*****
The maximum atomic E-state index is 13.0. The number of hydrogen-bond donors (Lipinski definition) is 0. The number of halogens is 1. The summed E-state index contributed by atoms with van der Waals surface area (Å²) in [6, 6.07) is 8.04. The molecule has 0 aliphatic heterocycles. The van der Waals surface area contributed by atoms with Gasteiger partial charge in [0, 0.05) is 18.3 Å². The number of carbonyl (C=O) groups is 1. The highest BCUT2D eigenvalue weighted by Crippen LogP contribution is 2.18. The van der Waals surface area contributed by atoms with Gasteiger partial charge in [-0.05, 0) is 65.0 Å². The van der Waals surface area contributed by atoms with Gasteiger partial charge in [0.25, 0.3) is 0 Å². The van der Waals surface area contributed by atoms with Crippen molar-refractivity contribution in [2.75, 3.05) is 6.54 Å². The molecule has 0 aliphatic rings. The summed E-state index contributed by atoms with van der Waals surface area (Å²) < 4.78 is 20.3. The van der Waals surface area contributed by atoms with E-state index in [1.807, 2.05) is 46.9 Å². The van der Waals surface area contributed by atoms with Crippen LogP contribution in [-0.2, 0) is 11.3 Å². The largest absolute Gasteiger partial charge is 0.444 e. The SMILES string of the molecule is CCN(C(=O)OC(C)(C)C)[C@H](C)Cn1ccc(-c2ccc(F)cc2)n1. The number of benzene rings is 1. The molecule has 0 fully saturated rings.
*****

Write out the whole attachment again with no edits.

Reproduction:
The maximum atomic E-state index is 13.0. The number of hydrogen-bond donors (Lipinski definition) is 0. The number of halogens is 1. The summed E-state index contributed by atoms with van der Waals surface area (Å²) in [6, 6.07) is 8.04. The molecule has 0 aliphatic heterocycles. The van der Waals surface area contributed by atoms with Gasteiger partial charge in [0, 0.05) is 18.3 Å². The number of carbonyl (C=O) groups is 1. The highest BCUT2D eigenvalue weighted by Crippen LogP contribution is 2.18. The van der Waals surface area contributed by atoms with Gasteiger partial charge in [-0.05, 0) is 65.0 Å². The van der Waals surface area contributed by atoms with Gasteiger partial charge in [0.25, 0.3) is 0 Å². The van der Waals surface area contributed by atoms with Crippen molar-refractivity contribution in [2.75, 3.05) is 6.54 Å². The molecule has 0 aliphatic rings. The summed E-state index contributed by atoms with van der Waals surface area (Å²) < 4.78 is 20.3. The van der Waals surface area contributed by atoms with E-state index in [1.807, 2.05) is 46.9 Å². The van der Waals surface area contributed by atoms with Crippen LogP contribution in [-0.2, 0) is 11.3 Å². The largest absolute Gasteiger partial charge is 0.444 e. The SMILES string of the molecule is CCN(C(=O)OC(C)(C)C)[C@H](C)Cn1ccc(-c2ccc(F)cc2)n1. The number of benzene rings is 1. The molecule has 0 fully saturated rings.